Update (12/10/13): Late last night we learned that ASI does not wish to prevent Cafe Roubaix the use of “Roubaix”, “Specialized Bicycles overstepped its bounds.” ASI is the actual Trademark holder of the Roubaix name in the U.S. They license the name for use by Specialized. According to the Facebook page belonging to Cafe Roubaix they also received a call today from Mike Sinyard who is with Specialized bicycles and they have come to an agreement as well.

While some might applaud Specialized’s latest move, we can’t help but wonder if the only reason they are so agreeable is because of the massive outcry from the public. Do they deserve praise now even though in private they have been bullying the little guys behind closed doors?

Original Story Below:

David and Goliath, it is a story that gets repeated all too often. The behemoth runs over the little people with no regard for anything but its own wants and desires. Every once and awhile though, the little people stand up to the leviathan and say, enough is enough.”

That is precisely what has been happening over the past few days. For those who are somehow unaware of the situation, Specialized Bikes determined that suing the owner of a small, local bike shop in Canada was a great business move. The owner, a war vet, opened up a small bike shop after returning home from service.  Wanting to evoke the feelings one gets from the storied one-day French classic, Paris-Roubaix, he decided to name his shop Cafe Roubaix. Specialized, who makes a bike with the “Roubaix” moniker felt this was a threat to their patent and told the bike shop owner he would have to change the name of the shop or they would sue him.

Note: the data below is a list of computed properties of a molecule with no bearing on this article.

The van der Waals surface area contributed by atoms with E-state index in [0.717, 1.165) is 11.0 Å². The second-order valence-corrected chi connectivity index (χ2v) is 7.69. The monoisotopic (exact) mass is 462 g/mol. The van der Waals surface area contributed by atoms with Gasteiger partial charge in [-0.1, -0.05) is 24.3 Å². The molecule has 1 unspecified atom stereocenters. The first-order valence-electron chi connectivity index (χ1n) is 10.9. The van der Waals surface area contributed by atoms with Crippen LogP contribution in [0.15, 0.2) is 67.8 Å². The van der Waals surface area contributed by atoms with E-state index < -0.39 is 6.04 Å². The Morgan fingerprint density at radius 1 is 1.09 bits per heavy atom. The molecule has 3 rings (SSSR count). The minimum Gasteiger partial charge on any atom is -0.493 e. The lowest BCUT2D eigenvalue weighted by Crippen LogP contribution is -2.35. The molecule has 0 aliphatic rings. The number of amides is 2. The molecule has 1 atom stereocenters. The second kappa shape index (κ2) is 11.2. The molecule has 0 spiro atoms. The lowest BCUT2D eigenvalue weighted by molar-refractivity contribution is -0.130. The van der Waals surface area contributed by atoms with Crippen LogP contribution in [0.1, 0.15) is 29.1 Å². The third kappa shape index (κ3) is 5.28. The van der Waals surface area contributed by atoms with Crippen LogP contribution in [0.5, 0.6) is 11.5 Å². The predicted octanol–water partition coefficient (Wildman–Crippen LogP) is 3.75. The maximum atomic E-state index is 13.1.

Specialized Bike

Specialized bike owners such as Mike Larucci, posted pictures of their bikes, with Specialized branding blacked out, on Specialized’s Facebook page.

Once the story, published by The Calgary Herald, hit they internet, a social networking firestorm erupted and the  backlash against Specialized spread across the web. Twitter and Facebook users let loose on the Twitter and Facebook pages of Specialized. Tweets and posts ranged from the hateful to the hilarious.

Twitter users blasted Specialized for their actions:

My cat, #Roubaix, is officially in hiding. Worried about #Specialized lawyers demanding him to cease and desist…
~BikeBoro ‏@BikeBoro

 Going to change my ‘ride a f_cking bike’ sticker to ‘don’t ride a f_cking #specialized bike’ #supportcaferoubaix #boycottspecialized
~Spencer Reed ‏@spencerreed

 Gotta say, shame on you @iamspecialized bikes for threats to sue @CafRoubaix. My next bike won’t be a #Specialized
~communitea cafe ‏@theCommunitea

It has been just a few days now since the plight of Cafe Roubaix was revealed and Specialized has not released any comments aside from, according to the Calgary Herald,  their assertion that, “We are required to defend or lose our trademark registration.”

The cycling community is waiting to hear what Specialized has to say and how they will defend their motives.


All letter “S”s appearing in this work are fictitious. Any resemblance to real “S”s, living, dead or undead, (especially Specialized) is purely coincidental.





Photo: Elena Airaghi via wikicommons

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